Forget 30-second spots. Those are going away, says Joe Marchese, president of advanced advertising products for the Fox Networks Group.
Speaking at B&C’s Advanced Advertising conference in New York last week, Marchese said Fox wants to help its advertisers move into the on-demand world by creating for them the kind of advertising that works best when there are opportunities for interactivity, or an immersive experience.
The idea is to take advantage of that most-valuable resource—human attention, something TV squanders when it stuffs too many commercial breaks into the programs people want to see.
Marchese’s boss, 21st Century Fox CEO James Murdoch, is among the TV industry leaders calling for a decrease in the ad loads in shows on their networks.
Marchese said that Fox’s goal is to lower the number of commercials it airs, while keeping revenues about the same…or perhaps a bit higher.
Fox Networks Group last month unveiled its data-driven ad product, called Audience Insights Manager, which taps all the industry’s bells and whistles, including optimization, precision targeting, targeted costs per thousand (TCPMs), multiplatform guarantees and linear programmatic buying.
Naturally, Fox will aim to make the TCPM higher than the current prices it charges. And Marchese its hopeful media agencies will go along with that.
“Yes, we would love to make more money. But you’re going to see a trend across the board of ad-load reduction,” he said.
“While my title is advanced advertising, I really like to look at it as, how can we benefit the consumer? How can we maintain an ad business as big as what Fox does across National Geographic and FX and sports in a way that’s consumer friendly?” he said. “Figuring out how to remove as many of the interruptive breaks as possible is incredibly important. And we’re going to try different things.”
Rules of Engagement
Marchese came to Fox last year when 21st Century Fox bought his company, True[x], which used technology to find ways to make viewers more engaged with online advertising. The main way it did that was by offering to let viewers watch fewer commercials if they agreed to watch an interactive ad.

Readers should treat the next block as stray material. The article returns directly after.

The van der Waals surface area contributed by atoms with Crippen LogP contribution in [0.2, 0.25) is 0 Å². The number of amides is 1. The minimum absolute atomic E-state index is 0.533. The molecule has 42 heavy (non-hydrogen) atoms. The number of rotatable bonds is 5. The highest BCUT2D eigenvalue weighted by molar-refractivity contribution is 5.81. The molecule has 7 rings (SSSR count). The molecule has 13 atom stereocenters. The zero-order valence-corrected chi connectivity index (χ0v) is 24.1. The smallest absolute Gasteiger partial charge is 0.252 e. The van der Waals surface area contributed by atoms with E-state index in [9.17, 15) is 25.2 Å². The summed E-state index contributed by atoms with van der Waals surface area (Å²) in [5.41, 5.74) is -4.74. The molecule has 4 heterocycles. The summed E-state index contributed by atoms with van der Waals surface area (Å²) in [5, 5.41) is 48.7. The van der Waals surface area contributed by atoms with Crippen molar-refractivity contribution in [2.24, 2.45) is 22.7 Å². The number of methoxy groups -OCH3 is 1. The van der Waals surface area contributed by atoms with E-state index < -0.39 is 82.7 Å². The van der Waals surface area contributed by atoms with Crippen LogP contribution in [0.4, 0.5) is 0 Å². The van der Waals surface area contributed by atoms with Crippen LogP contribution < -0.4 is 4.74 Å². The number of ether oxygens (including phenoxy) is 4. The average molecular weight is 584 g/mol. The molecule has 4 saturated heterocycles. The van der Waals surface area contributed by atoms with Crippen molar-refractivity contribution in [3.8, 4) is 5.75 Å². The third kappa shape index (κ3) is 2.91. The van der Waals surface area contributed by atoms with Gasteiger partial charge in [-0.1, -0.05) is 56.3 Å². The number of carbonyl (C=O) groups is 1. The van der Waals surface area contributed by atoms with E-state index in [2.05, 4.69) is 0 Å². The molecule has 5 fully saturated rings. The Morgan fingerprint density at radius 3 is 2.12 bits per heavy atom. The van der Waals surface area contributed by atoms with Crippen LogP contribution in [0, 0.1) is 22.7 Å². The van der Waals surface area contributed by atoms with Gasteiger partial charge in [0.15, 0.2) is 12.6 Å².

It takes a while for consumers to understand the proposition, but once they get it, they choose to watch the interactive ad more than 80% of the time and often wind up spending much more than 30 seconds with the sponsor’s message.
Marchese says that the current TV video-on-demand experience, with un-skippable ads, might be great for advertisers, but it’s bad for consumers.
“Someone would eat their right arm to get that ad impression that’s that good in a digital environment, and we can’t sell them in TV because it’s like a fly ball that both outfielders run away from,” he said. “It’s not a digital ad and it’s not a TV ad because it’s not bought on a C3, C7 basis.”
When Fox sells multiplatform ad packages, some ads will be linear and others will be on-demand. Measurement will be complicated. “We want unified measurement. We want apples-to-apple, but that might not exist,” Marchese said. But even if measurement companies could put a figure on a unified audience, that “doesn’t mean we want to deliver the same ad in every place.”
Fox’s Advanced Advertising Products Group is working on being able to create ads that are more interactive than those that run on linear networks. “Taking your TV ads and putting them in on-demand environments that are potentially interactive is akin to taking a radio ad and putting it on television. It will work. People are going to hear it. But you’re skipping out on the part of what the value could have been in that,” Marchese said.
“I do think that a new age of creative in advanced ads, a new age of interactive ad formats, will help us with the ad load reduction. And so we’re going to put a lot of effort this year on saying, great—here’s your TV ad and we are going to for cost, or for no cost, build you the interactive, immersive version so that when someone’s watching in a VOD interactive environment we can deliver that ad.”
Fox would also be delivering valuable attention, if not return on investment.
“The real thing a publisher should sell is attention. Television is the most effective form of attention,” he said. But, he added, “there are a number of things that can affect ROI. If I was a consumer, and I was going to write a letter, it would be: ‘Dear networks and advertisers, your ROI is not my problem. Signed, the Consumer.’”
Jon has been business editor of Broadcasting+Cable since 2010. He focuses on revenue-generating activities, including advertising and distribution, as well as executive intrigue and merger and acquisition activity. Just about any story is fair game, if a dollar sign can make its way into the article. Before B+C, Jon covered the industry for TVWeek, Cable World, Electronic Media, Advertising Age and The New York Post. A native New Yorker, Jon is hiding in plain sight in the suburbs of Chicago.
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